Two months after the games, just before the Open event in early October (a remote event that is open to all, hence the name), it emerged that ninth-placed Anna Fragkou had tested positive for a banned substance during an in-competition test at the Games.
She was one of seven athletes to fail a doping test. Greece’s number one woman, with whom McQuaid had a constant rivalry – “it was always me and her, 6th and 7th, or 7th and 8th” - was banned for four years.
Such headlines do little for the credibility of a fledgling sport that has muscled its way quickly into the mainstream.
Ireland’s number one female and her Greek counterpart had always been the closest of rivals, usually competing for the one sport.
McQuaid insists she is clean and protects her own image by keeping her hand in weightlifting so that she is tested by the World Anti-Doping Agency (WADA) rather than just CrossFit.
She is in no doubt that there are drugs in the sport.
“I was pissed,” she says of Fragkou.
“I only got two days when I should have had three. She got me and other athletes put out from their third day.
“The day I flew home, my Mum said: ‘She’s on something’. And I was like ‘no chance’. I backed her.
“It came out two months later, Mum was like ‘I told you so!’ I was probably naïve, I would have thought no.
“Probably from being so cross to miss a day’s competition from someone taking drugs, I just believe now that 100 per cent, it’s in the sport.
“Last year, I would have said I don’t think the top level is, but you just can’t trust anyone.
“I would say there are more local level people taking it than high-level people. I do believe the people now going to the Games, the top 30, I’d class most of them as friends and I wouldn’t think many of them would be on it.
“I couldn’t say anyone on the female side of that field is on it. There are a lot of people on it, but potentially not in that top 30 this year.”
This year’s competition came under a very different, but for a while far more significant, threat.
Greg Glassman created CrossFit 20 years ago but was forced to resign in June after an outcry after his controversial tweet in the wake of Floyd George’s death, which sparked months of anti-racism protests across America and the world.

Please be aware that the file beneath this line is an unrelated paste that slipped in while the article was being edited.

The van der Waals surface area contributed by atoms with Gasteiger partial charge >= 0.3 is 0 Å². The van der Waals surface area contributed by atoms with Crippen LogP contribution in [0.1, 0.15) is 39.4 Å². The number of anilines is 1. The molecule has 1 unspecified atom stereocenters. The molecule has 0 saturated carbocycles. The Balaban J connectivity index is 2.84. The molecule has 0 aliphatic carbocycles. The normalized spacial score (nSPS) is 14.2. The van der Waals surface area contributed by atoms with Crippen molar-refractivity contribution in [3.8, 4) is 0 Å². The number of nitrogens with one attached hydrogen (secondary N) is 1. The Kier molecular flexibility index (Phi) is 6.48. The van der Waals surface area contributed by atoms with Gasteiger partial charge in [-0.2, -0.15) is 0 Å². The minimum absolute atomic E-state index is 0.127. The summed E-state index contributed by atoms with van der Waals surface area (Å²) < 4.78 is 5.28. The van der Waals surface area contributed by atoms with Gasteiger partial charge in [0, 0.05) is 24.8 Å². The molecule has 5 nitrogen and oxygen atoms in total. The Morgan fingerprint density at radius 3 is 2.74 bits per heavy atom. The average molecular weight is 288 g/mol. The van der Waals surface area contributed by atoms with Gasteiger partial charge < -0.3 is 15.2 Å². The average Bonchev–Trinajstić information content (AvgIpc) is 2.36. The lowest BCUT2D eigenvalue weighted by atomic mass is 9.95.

Reebok, the primary backer of the Games, withdrew their support and over the days that followed, McQuaid was among a number of the top athletes to pull out of the competition until Glassman was removed from his position.
“You work for it and then to give up your spot, that was really hard. But it was the right thing to do,” she says.
“All I ever wanted was eventually my niece, my nephew, and if I ever have kids, to be into CrossFit. I wouldn’t want them to be into it with that man that was in charge.
“I just didn’t agree with what he was doing. We felt if we didn’t take a stance now, who are you to tell anyone else not to do it?
“You could have the kids saying ‘Well sure my auntie Emma competed with that man, so obviously it’s ok for that man to treat people like that’.
“It’s not really a good example. It was a hard choice, but also an easy choice.”
The athletes were all reinstated after Glassman’s resignation and were looking forward to a trip to California right up until two weeks ago.
But having held out on the idea of continuing as normal, CrossFit eventually had to give in to the threat of Covid-19 in America and alter its entire format.
The competition will now involve just 60 athletes and will be conducted remotely, with the Ravernet Road unlikely to be basking in any Californian rays.
Its entire structure will change too, with every event now gym-based.
“It’s shite,” she laughs while putting it bluntly.